Big Tips Texas is a new half-hour docu-series following the lives of a group of fun loving girlfriends who work at the best little honky-tonk bar just outside of Dallas, Texas. They're working their way towards making their dreams a reality one crazy shift at a time. Whether they're partying on Lake Lewisville, planning their futures, or getting dirty on the ranch, they're living it up and letting loose every day.\ \ Throughout every episode of Big Tips Texas, viewers will watch the sisterhood and the ladies evolve, shift, and grow as they work and party their way through the drama and adventure of figuring out who they are and where they're going. Giddy up!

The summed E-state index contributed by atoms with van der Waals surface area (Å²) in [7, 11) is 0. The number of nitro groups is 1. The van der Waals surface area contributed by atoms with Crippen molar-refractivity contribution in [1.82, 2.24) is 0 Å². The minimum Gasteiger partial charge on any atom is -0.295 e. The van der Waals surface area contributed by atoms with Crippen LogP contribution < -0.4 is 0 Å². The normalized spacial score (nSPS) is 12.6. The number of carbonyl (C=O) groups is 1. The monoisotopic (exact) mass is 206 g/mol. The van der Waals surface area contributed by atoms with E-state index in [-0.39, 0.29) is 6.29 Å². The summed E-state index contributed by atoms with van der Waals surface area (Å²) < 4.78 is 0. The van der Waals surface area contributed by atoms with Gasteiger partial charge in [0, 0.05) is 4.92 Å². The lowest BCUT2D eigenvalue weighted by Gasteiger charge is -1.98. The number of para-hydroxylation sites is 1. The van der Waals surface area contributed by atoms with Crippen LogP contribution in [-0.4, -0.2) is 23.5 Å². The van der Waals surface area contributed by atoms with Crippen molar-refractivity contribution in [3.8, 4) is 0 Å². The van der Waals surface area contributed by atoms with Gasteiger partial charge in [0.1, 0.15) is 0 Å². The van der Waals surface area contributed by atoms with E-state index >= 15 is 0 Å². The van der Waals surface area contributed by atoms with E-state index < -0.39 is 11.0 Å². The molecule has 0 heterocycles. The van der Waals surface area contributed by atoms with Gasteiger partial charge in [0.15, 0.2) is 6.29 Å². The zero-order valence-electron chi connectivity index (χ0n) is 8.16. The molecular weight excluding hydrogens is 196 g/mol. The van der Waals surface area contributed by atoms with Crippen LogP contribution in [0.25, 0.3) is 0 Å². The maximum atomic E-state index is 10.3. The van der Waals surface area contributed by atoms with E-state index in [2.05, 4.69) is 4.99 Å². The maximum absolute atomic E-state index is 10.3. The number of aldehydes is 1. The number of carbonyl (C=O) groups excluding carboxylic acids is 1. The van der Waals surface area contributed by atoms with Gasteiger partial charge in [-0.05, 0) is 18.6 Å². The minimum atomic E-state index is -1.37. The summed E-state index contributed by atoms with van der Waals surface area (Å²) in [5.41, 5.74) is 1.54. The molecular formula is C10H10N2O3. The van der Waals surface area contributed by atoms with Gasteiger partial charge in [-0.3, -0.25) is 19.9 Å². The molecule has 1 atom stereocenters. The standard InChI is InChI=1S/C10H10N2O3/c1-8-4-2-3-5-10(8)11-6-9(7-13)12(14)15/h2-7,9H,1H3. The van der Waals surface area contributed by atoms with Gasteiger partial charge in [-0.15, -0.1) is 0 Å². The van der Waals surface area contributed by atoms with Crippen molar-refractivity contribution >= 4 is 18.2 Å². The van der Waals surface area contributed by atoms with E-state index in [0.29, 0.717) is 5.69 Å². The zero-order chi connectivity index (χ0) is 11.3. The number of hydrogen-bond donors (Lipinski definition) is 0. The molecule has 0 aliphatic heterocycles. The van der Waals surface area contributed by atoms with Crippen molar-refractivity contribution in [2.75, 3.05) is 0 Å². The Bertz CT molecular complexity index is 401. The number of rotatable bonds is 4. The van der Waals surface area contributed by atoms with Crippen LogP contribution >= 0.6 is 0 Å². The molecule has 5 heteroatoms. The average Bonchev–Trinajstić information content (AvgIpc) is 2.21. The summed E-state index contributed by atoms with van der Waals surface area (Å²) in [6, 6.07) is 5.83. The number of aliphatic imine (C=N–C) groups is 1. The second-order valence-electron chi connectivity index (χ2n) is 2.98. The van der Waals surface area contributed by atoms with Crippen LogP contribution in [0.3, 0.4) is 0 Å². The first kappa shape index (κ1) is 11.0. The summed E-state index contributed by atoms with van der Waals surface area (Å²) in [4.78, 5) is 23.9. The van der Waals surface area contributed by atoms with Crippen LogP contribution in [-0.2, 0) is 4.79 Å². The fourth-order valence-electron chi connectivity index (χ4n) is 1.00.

Big Tips Texas - Netflix

Type: Reality

Languages: English

Status: Ended

Runtime: 30 minutes

Premier: 2013-10-09

Big Tips Texas - Texas - Netflix